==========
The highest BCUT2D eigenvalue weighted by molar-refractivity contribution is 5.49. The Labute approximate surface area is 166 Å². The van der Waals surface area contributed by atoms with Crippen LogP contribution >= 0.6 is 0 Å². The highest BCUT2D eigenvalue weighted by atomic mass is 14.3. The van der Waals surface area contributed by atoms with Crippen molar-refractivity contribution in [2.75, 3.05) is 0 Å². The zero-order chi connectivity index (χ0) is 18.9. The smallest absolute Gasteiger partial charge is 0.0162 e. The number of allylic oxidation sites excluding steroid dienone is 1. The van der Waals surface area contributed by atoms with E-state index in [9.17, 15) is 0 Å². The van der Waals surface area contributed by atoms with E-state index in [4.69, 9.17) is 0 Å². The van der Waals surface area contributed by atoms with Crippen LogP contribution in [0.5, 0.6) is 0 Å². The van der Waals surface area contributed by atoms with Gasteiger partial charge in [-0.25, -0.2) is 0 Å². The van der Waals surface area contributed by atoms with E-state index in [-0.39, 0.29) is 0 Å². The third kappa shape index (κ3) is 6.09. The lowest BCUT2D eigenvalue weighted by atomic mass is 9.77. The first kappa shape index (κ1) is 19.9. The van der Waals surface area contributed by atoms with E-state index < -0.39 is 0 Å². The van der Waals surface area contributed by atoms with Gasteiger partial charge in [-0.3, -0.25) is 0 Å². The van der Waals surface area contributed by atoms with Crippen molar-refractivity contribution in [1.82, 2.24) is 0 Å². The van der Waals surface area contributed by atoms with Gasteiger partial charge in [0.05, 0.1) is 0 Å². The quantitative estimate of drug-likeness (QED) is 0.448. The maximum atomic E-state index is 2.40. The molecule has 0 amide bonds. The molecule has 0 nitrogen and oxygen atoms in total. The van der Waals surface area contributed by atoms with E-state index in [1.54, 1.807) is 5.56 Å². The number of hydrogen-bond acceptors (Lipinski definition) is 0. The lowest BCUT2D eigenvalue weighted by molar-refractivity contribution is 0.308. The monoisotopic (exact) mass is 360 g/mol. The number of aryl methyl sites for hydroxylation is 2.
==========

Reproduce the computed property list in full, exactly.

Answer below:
The highest BCUT2D eigenvalue weighted by molar-refractivity contribution is 5.49. The Labute approximate surface area is 166 Å². The van der Waals surface area contributed by atoms with Crippen LogP contribution >= 0.6 is 0 Å². The highest BCUT2D eigenvalue weighted by atomic mass is 14.3. The van der Waals surface area contributed by atoms with Crippen molar-refractivity contribution in [2.75, 3.05) is 0 Å². The zero-order chi connectivity index (χ0) is 18.9. The smallest absolute Gasteiger partial charge is 0.0162 e. The number of allylic oxidation sites excluding steroid dienone is 1. The van der Waals surface area contributed by atoms with E-state index in [9.17, 15) is 0 Å². The van der Waals surface area contributed by atoms with E-state index in [4.69, 9.17) is 0 Å². The van der Waals surface area contributed by atoms with Crippen LogP contribution in [0.5, 0.6) is 0 Å². The van der Waals surface area contributed by atoms with Gasteiger partial charge in [-0.25, -0.2) is 0 Å². The van der Waals surface area contributed by atoms with E-state index in [-0.39, 0.29) is 0 Å². The third kappa shape index (κ3) is 6.09. The lowest BCUT2D eigenvalue weighted by atomic mass is 9.77. The first kappa shape index (κ1) is 19.9. The van der Waals surface area contributed by atoms with E-state index < -0.39 is 0 Å². The van der Waals surface area contributed by atoms with Gasteiger partial charge in [-0.3, -0.25) is 0 Å². The van der Waals surface area contributed by atoms with Crippen molar-refractivity contribution in [1.82, 2.24) is 0 Å². The van der Waals surface area contributed by atoms with Gasteiger partial charge in [0.05, 0.1) is 0 Å². The quantitative estimate of drug-likeness (QED) is 0.448. The maximum atomic E-state index is 2.40. The molecule has 0 amide bonds. The molecule has 0 nitrogen and oxygen atoms in total. The van der Waals surface area contributed by atoms with E-state index in [1.54, 1.807) is 5.56 Å². The number of hydrogen-bond acceptors (Lipinski definition) is 0. The lowest BCUT2D eigenvalue weighted by molar-refractivity contribution is 0.308. The monoisotopic (exact) mass is 360 g/mol. The number of aryl methyl sites for hydroxylation is 2.